Last week Gallup announced that a record 42% of Americans now self-identify as "Independents" when asked about their political affiliation. That 42% is the highest mark for Independents in the 25 years that Gallup has been tracking these things.
The growth in "Independents" apparently came at the detriment to Republicans; only 25% of Americans identify with the GOP, the lowest mark in 25 years. Democratic Party identification remains unchanged in the past 4 years at 31%. But since we all know that there are very few people who are truly Independents, Gallup clarifies:
Democrats maintain their six-point edge in party identification when independents' "partisan leanings" are taken into account. In addition to the 31% of Americans who identify as Democrats, another 16% initially say they are independents but when probed say they lean to the Democratic Party. An equivalent percentage, 16%, say they are independent but lean to the Republican Party, on top of the 25% of Americans identifying as Republicans. All told, then, 47% of Americans identify as Democrats or lean to the Democratic Party, and 41% identify as Republicans or lean to the Republican Party. [Pols emphasis]
So how does this compare to Colorado? It is impossible to make direct comparisons, of course, without access to Gallup's historical survey data. But we can make our own observations using voter registration data compiled by the Colorado Secretary of State's office…
In the past, we would look at voter registration comparisons and focus primarily on "active" voters as a gauge of where Colorado voters stand. But the definition of the terms "active" and "inactive" voter have become fairly muddled since Republican Scott Gessler assumed the office of Secretary of State in January 2011; indeed, Gessler seems happy only when fewer people are voting in general. So in order to find some sort of balance for comparison, we just decided to add up active and inactive voters from Jan. 2010 and Nov. 2013 (the most current data available) to see how things shake out. Take a gander:
|Total DEM||DEM %||TOTAL GOP||GOP %||TOTAL UA||UA %|
As you can see, the voter registration growth in Colorado has definitely been on the "Unaffiliated" side, with both Democrats and Republicans declining in terms of total percentage of the electorate. It's too early to guess which direction Colorado Unaffiliated voters will be leaning in 2014, but if past history is any indication (and it usually is), Democrats will likely still see some kind of advantage among the total voting populace. The easiest comparison here is to look at the results for President in 2012, when Barack Obama carried Colorado 51-46 over Republican Mitt Romney. Since Colorado voter registration numbers were about equal among Democrats and Republicans in November 2012, Obama almost certainly picked up a good chunk of the so-called Unaffiliated vote in Colorado.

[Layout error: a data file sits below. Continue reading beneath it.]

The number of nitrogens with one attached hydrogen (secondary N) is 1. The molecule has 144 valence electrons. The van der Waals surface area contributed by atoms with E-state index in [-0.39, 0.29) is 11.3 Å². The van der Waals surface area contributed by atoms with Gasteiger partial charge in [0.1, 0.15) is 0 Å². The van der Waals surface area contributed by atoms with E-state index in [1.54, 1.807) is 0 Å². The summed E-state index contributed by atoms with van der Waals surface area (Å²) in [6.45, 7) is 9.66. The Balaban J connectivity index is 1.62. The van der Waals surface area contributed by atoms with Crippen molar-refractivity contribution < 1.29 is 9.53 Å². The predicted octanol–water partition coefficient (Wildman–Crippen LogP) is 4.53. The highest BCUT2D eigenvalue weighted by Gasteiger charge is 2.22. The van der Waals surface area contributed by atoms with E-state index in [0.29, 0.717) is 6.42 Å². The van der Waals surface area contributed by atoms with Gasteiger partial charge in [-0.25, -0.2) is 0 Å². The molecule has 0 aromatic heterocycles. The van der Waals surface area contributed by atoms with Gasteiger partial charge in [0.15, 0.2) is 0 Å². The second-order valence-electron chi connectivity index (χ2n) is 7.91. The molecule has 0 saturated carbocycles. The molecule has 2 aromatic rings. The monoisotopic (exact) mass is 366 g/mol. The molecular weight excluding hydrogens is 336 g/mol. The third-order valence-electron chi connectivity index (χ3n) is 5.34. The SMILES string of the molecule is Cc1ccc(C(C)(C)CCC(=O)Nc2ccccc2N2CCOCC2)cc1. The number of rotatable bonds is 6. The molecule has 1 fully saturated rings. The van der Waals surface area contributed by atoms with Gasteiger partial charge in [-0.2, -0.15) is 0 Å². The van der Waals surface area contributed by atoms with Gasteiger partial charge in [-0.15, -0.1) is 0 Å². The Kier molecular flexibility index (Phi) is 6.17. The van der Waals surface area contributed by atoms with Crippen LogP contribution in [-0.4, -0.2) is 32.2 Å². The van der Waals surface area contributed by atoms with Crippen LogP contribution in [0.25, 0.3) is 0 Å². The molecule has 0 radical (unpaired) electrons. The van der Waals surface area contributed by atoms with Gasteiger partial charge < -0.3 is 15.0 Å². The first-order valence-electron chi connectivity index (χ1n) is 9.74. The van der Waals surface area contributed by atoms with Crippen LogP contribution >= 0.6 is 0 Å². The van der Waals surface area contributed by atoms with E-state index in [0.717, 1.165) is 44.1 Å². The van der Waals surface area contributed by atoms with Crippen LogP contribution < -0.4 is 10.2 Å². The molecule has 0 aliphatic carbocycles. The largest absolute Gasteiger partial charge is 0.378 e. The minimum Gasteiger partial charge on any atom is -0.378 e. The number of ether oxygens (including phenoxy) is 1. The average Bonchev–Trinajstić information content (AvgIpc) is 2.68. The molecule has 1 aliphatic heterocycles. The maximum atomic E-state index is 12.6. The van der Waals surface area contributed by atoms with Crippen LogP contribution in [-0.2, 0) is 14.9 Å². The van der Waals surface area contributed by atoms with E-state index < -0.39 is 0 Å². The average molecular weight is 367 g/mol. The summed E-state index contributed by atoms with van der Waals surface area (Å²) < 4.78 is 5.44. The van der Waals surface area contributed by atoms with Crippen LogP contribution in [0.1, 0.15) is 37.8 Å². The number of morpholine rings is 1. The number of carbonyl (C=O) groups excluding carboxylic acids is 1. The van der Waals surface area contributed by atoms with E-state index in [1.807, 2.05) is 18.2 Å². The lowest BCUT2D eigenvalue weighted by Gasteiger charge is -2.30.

If we give Democrats that 5% from the Obama-Romney race, then you could reasonably argue that Party self-ID in Colorado is 36% Democrat, 31.5% Republican, and 31% Unaffiliated. This is similar to the 6% advantage for Democrats identified in the Gallup national poll.
Yes, we realize all of this is completely unscientific, but without directly-comparable data we think this could provide a reasonable glimpse at how Colorado voters self-identify. Because both the Democratic and Republican Parties are lagging far behind in voter registration numbers compared to Unaffiliated designations, the most important factor here — and in November 2014 — will be related to where those "Unaffiliated" voters actually throw their support.